A CT (computed tomography) scan, also called a CAT (computed axial tomography) scan, is a diagnostic exam used to detect tumors, determine the stage and location of a cancer, and find out about the effectiveness of cancer treatment. The CT scan may also be used to guide a doctor who is performing a biopsy (the removal of a small amount of tissue for examination).
The CT scan obtains multiple cross-sectional images of your body by using special x-rays and computer enhancement, creating an image many times more sensitive than the image from a simple x-ray. The visit will generally last 1 to 1 ½ hours, although the scanning itself takes only 10 to 15 minutes. When the scan is finished, you may be asked to remain on the exam table while a radiologist reviews the images to determine if additional images are needed.
Preparing for Your CT Scan
- Tell the doctor if you previously had an allergic reaction to intravenous (IV) dye or any other allergies, especially iodine.
- When your doctor schedules a CT scan, let him or her know if you have diabetes (sugar in the blood) and take a drug called Glucophage® (metformin). You may be asked not to take this medication the day of your CT scan, and 2 days following the scan. Check with your doctor for your specific instructions.
- Tell your doctor/nurse about all your medications, including over-the-counter products, vitamins, and herbal supplements.
- Check with your doctor/nurse if you should take your regular medications that day.
- Women please tell your doctor if you may be pregnant or are breast-feeding.
- Do not eat anything for 6 hours before your scan.
- Do not drink anything for 2 hours before your scan.
The day of your CT scan
- If you have been instructed to take medications on the day of your scan, you may take them with a small sip of water.
- Wear loose, comfortable clothing to your appointment. When you arrive for your CT scan, you may need to change into a gown.
- You will be asked to remove any item that contains metal (including jewelry, eyeglasses, dentures and hairpins) because metal objects may affect the CT images. You may also be asked to remove hearing aids and removable dental work.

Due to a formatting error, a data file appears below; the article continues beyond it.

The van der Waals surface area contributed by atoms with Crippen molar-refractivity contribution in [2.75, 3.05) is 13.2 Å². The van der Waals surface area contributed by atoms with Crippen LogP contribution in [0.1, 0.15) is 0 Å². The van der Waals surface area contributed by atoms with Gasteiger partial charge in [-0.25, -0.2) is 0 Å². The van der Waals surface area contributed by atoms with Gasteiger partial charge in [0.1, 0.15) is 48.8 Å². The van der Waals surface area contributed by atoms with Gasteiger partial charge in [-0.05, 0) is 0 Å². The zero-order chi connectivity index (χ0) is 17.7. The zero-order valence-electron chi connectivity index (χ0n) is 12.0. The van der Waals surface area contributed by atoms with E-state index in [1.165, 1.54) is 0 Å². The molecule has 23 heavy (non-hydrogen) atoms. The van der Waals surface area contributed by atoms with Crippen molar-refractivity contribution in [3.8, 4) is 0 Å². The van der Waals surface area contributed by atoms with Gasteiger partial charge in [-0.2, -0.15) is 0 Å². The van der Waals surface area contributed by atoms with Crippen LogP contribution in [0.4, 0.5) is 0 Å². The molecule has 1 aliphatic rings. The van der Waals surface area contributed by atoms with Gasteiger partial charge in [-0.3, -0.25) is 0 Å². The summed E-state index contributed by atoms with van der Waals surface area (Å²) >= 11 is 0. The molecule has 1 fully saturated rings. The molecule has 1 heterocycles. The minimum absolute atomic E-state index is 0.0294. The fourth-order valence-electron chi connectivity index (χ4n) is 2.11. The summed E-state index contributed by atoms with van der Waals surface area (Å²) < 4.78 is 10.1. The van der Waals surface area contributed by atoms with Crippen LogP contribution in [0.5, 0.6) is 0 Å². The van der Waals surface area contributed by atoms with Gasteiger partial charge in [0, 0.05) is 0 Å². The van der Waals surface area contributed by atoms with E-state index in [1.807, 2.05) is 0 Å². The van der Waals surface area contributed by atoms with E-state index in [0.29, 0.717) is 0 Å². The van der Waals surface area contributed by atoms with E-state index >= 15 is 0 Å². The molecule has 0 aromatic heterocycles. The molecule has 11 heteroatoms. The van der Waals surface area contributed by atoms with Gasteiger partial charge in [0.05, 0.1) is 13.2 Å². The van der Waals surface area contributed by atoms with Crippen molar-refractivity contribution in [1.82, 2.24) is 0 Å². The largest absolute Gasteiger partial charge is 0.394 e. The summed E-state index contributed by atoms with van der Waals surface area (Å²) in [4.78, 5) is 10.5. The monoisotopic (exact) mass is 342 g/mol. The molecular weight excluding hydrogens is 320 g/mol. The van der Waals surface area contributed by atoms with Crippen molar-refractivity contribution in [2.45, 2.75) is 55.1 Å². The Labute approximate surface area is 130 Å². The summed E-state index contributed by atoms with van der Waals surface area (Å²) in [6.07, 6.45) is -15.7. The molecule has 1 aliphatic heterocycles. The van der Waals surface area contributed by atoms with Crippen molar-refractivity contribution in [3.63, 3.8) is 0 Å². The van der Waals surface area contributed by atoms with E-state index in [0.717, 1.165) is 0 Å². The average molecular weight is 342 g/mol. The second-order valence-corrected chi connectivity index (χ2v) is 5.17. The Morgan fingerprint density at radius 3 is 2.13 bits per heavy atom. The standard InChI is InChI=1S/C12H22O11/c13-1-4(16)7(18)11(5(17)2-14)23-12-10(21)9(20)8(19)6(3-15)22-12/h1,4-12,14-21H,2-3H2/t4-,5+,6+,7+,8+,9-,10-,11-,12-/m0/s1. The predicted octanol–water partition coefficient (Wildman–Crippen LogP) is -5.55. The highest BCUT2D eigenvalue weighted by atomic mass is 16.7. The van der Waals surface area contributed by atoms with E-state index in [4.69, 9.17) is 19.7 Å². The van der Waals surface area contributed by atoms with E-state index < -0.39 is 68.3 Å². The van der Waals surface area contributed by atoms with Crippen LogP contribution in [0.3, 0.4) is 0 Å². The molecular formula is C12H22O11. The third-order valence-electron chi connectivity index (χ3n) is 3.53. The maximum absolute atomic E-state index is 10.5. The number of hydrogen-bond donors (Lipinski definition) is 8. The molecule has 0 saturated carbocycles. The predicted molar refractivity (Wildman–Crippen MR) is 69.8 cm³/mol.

- Tell the technologist if you have: – any allergies to IV dye, iodine – asthma – multiple myeloma– diabetes– any disorder of the heart, kidneys or thyroid gland
- You may receive a contrast agent before the scan, which may be a drink, an intravenous (IV) injection, or both. The contrast helps create a clearer picture of the parts of the body being scanned.
- Intravenous contrast may cause you to feel hot or get a metallic taste in your mouth; both sensations should disappear after a few minutes. If you experience a more serious reaction, tell the technologist immediately.
- If you have a liquid contrast drink, you will need to wait up to 1 hour before your scan can begin.
- A technologist will help position you on the table and then monitor the procedure from an adjoining control room. You can communicate through an intercom system.The CT scan resembles a large donut. The exam table will slide back and forth through the large hole in the center of the machine as the scanner rotates around you. You will hear whirring or clicking sounds from the machine; some machines are noisier than others.
- CT scans are not painful. You will need to lie still for the entire scan, which may become uncomfortable. You may be asked to hold your breath during part of the scan because the motion created by breathing can blur the images. The exam table may be raised, lowered, or tilted to create the correct angle for the x-rays. Ask the technologist performing the scan to tell you when the table will move.
After the Procedure
- You can expect to resume your normal activities immediately after your CT scan, including driving.
- If you received a contrast agent for the scan, you may be asked to drink a lot of water to help flush it out of your body.